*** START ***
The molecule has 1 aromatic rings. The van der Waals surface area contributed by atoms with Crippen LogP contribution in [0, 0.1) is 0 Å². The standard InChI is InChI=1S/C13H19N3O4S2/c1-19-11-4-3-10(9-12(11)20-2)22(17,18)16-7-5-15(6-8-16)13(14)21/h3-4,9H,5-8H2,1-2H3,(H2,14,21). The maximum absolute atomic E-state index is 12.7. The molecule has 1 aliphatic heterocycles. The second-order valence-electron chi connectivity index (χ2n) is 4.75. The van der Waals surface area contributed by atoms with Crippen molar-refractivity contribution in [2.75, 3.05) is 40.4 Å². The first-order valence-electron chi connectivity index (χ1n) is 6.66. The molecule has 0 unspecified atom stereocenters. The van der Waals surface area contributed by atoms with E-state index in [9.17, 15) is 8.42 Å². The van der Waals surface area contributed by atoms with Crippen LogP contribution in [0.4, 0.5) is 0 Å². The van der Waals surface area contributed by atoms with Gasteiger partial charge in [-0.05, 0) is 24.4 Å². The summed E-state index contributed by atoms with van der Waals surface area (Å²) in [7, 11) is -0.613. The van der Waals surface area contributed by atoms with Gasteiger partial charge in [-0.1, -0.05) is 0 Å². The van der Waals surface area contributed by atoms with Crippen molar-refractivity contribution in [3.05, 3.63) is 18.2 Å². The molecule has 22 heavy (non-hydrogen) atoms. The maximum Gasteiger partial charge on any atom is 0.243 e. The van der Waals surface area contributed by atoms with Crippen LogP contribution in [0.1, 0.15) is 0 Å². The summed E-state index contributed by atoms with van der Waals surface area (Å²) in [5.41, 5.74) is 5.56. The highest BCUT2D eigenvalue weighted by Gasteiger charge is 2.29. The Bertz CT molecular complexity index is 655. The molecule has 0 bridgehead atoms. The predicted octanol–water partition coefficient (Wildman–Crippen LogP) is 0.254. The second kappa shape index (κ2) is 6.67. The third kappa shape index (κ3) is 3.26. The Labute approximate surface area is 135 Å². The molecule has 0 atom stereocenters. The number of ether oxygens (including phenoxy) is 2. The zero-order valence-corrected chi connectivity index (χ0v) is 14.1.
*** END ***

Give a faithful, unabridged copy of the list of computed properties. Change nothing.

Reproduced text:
The molecule has 1 aromatic rings. The van der Waals surface area contributed by atoms with Crippen LogP contribution in [0, 0.1) is 0 Å². The standard InChI is InChI=1S/C13H19N3O4S2/c1-19-11-4-3-10(9-12(11)20-2)22(17,18)16-7-5-15(6-8-16)13(14)21/h3-4,9H,5-8H2,1-2H3,(H2,14,21). The maximum absolute atomic E-state index is 12.7. The molecule has 1 aliphatic heterocycles. The second-order valence-electron chi connectivity index (χ2n) is 4.75. The van der Waals surface area contributed by atoms with Crippen molar-refractivity contribution in [2.75, 3.05) is 40.4 Å². The first-order valence-electron chi connectivity index (χ1n) is 6.66. The molecule has 0 unspecified atom stereocenters. The van der Waals surface area contributed by atoms with E-state index in [9.17, 15) is 8.42 Å². The van der Waals surface area contributed by atoms with Crippen LogP contribution in [0.4, 0.5) is 0 Å². The van der Waals surface area contributed by atoms with Gasteiger partial charge in [-0.05, 0) is 24.4 Å². The summed E-state index contributed by atoms with van der Waals surface area (Å²) in [7, 11) is -0.613. The van der Waals surface area contributed by atoms with Gasteiger partial charge in [-0.1, -0.05) is 0 Å². The van der Waals surface area contributed by atoms with Crippen molar-refractivity contribution in [3.05, 3.63) is 18.2 Å². The molecule has 22 heavy (non-hydrogen) atoms. The maximum Gasteiger partial charge on any atom is 0.243 e. The van der Waals surface area contributed by atoms with Crippen LogP contribution in [0.1, 0.15) is 0 Å². The summed E-state index contributed by atoms with van der Waals surface area (Å²) in [5.41, 5.74) is 5.56. The highest BCUT2D eigenvalue weighted by Gasteiger charge is 2.29. The Bertz CT molecular complexity index is 655. The molecule has 0 bridgehead atoms. The predicted octanol–water partition coefficient (Wildman–Crippen LogP) is 0.254. The second kappa shape index (κ2) is 6.67. The third kappa shape index (κ3) is 3.26. The Labute approximate surface area is 135 Å². The molecule has 0 atom stereocenters. The number of ether oxygens (including phenoxy) is 2. The zero-order valence-corrected chi connectivity index (χ0v) is 14.1.